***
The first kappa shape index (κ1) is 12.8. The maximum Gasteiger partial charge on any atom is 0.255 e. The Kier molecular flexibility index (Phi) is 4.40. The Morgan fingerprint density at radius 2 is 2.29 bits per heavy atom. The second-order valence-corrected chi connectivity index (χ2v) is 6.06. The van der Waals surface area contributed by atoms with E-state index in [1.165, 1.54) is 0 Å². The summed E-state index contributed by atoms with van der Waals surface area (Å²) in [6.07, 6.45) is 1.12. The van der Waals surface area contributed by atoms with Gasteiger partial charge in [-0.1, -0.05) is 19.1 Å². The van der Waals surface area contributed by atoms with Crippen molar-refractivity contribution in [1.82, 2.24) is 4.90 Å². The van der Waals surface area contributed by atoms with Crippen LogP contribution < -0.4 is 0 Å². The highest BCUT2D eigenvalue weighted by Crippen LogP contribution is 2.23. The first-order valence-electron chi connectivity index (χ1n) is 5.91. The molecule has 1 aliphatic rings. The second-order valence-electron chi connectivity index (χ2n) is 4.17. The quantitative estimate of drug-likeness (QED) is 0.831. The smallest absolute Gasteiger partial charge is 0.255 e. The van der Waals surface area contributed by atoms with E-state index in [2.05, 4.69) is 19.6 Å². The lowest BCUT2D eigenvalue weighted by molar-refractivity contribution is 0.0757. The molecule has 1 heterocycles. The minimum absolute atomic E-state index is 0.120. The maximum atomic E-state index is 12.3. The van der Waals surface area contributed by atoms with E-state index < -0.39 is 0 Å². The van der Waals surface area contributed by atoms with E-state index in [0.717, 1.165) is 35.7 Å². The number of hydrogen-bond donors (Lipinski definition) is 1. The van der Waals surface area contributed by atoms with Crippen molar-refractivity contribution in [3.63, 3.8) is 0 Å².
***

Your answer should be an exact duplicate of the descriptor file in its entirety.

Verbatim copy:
The first kappa shape index (κ1) is 12.8. The maximum Gasteiger partial charge on any atom is 0.255 e. The Kier molecular flexibility index (Phi) is 4.40. The Morgan fingerprint density at radius 2 is 2.29 bits per heavy atom. The second-order valence-corrected chi connectivity index (χ2v) is 6.06. The van der Waals surface area contributed by atoms with E-state index in [1.165, 1.54) is 0 Å². The summed E-state index contributed by atoms with van der Waals surface area (Å²) in [6.07, 6.45) is 1.12. The van der Waals surface area contributed by atoms with Gasteiger partial charge in [-0.1, -0.05) is 19.1 Å². The van der Waals surface area contributed by atoms with Crippen molar-refractivity contribution in [1.82, 2.24) is 4.90 Å². The van der Waals surface area contributed by atoms with Crippen LogP contribution < -0.4 is 0 Å². The highest BCUT2D eigenvalue weighted by Crippen LogP contribution is 2.23. The first-order valence-electron chi connectivity index (χ1n) is 5.91. The molecule has 1 aliphatic rings. The second-order valence-electron chi connectivity index (χ2n) is 4.17. The quantitative estimate of drug-likeness (QED) is 0.831. The smallest absolute Gasteiger partial charge is 0.255 e. The van der Waals surface area contributed by atoms with E-state index in [2.05, 4.69) is 19.6 Å². The lowest BCUT2D eigenvalue weighted by molar-refractivity contribution is 0.0757. The molecule has 1 heterocycles. The minimum absolute atomic E-state index is 0.120. The maximum atomic E-state index is 12.3. The van der Waals surface area contributed by atoms with E-state index < -0.39 is 0 Å². The van der Waals surface area contributed by atoms with E-state index in [0.717, 1.165) is 35.7 Å². The number of hydrogen-bond donors (Lipinski definition) is 1. The van der Waals surface area contributed by atoms with Crippen molar-refractivity contribution in [3.63, 3.8) is 0 Å².